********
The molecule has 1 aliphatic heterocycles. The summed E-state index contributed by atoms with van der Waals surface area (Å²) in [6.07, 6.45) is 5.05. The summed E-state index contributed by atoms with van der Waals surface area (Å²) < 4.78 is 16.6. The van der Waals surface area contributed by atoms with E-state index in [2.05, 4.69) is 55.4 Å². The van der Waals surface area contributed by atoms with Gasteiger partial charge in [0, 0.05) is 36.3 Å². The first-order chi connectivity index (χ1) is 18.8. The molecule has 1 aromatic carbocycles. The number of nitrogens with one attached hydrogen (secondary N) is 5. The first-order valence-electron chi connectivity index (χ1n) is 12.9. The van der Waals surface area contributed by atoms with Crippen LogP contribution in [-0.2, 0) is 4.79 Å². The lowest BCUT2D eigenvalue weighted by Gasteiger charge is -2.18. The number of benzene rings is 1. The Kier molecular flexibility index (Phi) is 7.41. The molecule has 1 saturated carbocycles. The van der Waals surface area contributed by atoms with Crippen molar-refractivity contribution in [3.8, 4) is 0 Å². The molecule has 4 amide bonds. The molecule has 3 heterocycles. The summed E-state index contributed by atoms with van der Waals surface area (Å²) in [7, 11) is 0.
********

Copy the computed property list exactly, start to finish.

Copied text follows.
The molecule has 1 aliphatic heterocycles. The summed E-state index contributed by atoms with van der Waals surface area (Å²) in [6.07, 6.45) is 5.05. The summed E-state index contributed by atoms with van der Waals surface area (Å²) < 4.78 is 16.6. The van der Waals surface area contributed by atoms with E-state index in [2.05, 4.69) is 55.4 Å². The van der Waals surface area contributed by atoms with Gasteiger partial charge in [0, 0.05) is 36.3 Å². The first-order chi connectivity index (χ1) is 18.8. The molecule has 1 aromatic carbocycles. The number of nitrogens with one attached hydrogen (secondary N) is 5. The first-order valence-electron chi connectivity index (χ1n) is 12.9. The van der Waals surface area contributed by atoms with Crippen LogP contribution in [-0.2, 0) is 4.79 Å². The lowest BCUT2D eigenvalue weighted by Gasteiger charge is -2.18. The number of benzene rings is 1. The Kier molecular flexibility index (Phi) is 7.41. The molecule has 1 saturated carbocycles. The van der Waals surface area contributed by atoms with Crippen molar-refractivity contribution in [3.8, 4) is 0 Å². The molecule has 4 amide bonds. The molecule has 3 heterocycles. The summed E-state index contributed by atoms with van der Waals surface area (Å²) in [7, 11) is 0.